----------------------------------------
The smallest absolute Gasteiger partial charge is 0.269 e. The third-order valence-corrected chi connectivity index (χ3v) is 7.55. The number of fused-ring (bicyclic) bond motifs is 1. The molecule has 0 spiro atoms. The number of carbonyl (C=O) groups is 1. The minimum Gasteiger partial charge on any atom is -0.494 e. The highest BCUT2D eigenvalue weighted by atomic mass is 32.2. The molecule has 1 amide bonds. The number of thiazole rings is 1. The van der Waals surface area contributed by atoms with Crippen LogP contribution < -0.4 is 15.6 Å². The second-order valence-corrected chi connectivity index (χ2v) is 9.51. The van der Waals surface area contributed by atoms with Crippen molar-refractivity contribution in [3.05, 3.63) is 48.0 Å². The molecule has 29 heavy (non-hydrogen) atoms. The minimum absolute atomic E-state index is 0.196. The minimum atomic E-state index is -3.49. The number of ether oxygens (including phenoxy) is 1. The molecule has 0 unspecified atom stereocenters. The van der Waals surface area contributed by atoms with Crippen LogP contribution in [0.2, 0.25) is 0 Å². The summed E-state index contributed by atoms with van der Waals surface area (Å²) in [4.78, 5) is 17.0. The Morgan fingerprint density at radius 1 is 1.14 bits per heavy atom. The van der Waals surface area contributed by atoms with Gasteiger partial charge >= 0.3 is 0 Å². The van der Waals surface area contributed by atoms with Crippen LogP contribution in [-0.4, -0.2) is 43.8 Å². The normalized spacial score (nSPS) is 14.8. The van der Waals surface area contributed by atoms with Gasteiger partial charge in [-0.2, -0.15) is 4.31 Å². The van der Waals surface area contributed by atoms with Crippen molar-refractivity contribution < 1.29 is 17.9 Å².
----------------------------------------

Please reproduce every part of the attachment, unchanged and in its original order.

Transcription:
The smallest absolute Gasteiger partial charge is 0.269 e. The third-order valence-corrected chi connectivity index (χ3v) is 7.55. The number of fused-ring (bicyclic) bond motifs is 1. The molecule has 0 spiro atoms. The number of carbonyl (C=O) groups is 1. The minimum Gasteiger partial charge on any atom is -0.494 e. The highest BCUT2D eigenvalue weighted by atomic mass is 32.2. The molecule has 1 amide bonds. The number of thiazole rings is 1. The van der Waals surface area contributed by atoms with Crippen LogP contribution < -0.4 is 15.6 Å². The second-order valence-corrected chi connectivity index (χ2v) is 9.51. The van der Waals surface area contributed by atoms with Crippen molar-refractivity contribution in [3.05, 3.63) is 48.0 Å². The molecule has 29 heavy (non-hydrogen) atoms. The minimum absolute atomic E-state index is 0.196. The minimum atomic E-state index is -3.49. The number of ether oxygens (including phenoxy) is 1. The molecule has 0 unspecified atom stereocenters. The van der Waals surface area contributed by atoms with Crippen LogP contribution in [0.2, 0.25) is 0 Å². The summed E-state index contributed by atoms with van der Waals surface area (Å²) in [4.78, 5) is 17.0. The Morgan fingerprint density at radius 1 is 1.14 bits per heavy atom. The van der Waals surface area contributed by atoms with Gasteiger partial charge >= 0.3 is 0 Å². The van der Waals surface area contributed by atoms with Crippen LogP contribution in [-0.4, -0.2) is 43.8 Å². The normalized spacial score (nSPS) is 14.8. The van der Waals surface area contributed by atoms with Gasteiger partial charge in [-0.2, -0.15) is 4.31 Å². The van der Waals surface area contributed by atoms with Crippen molar-refractivity contribution < 1.29 is 17.9 Å².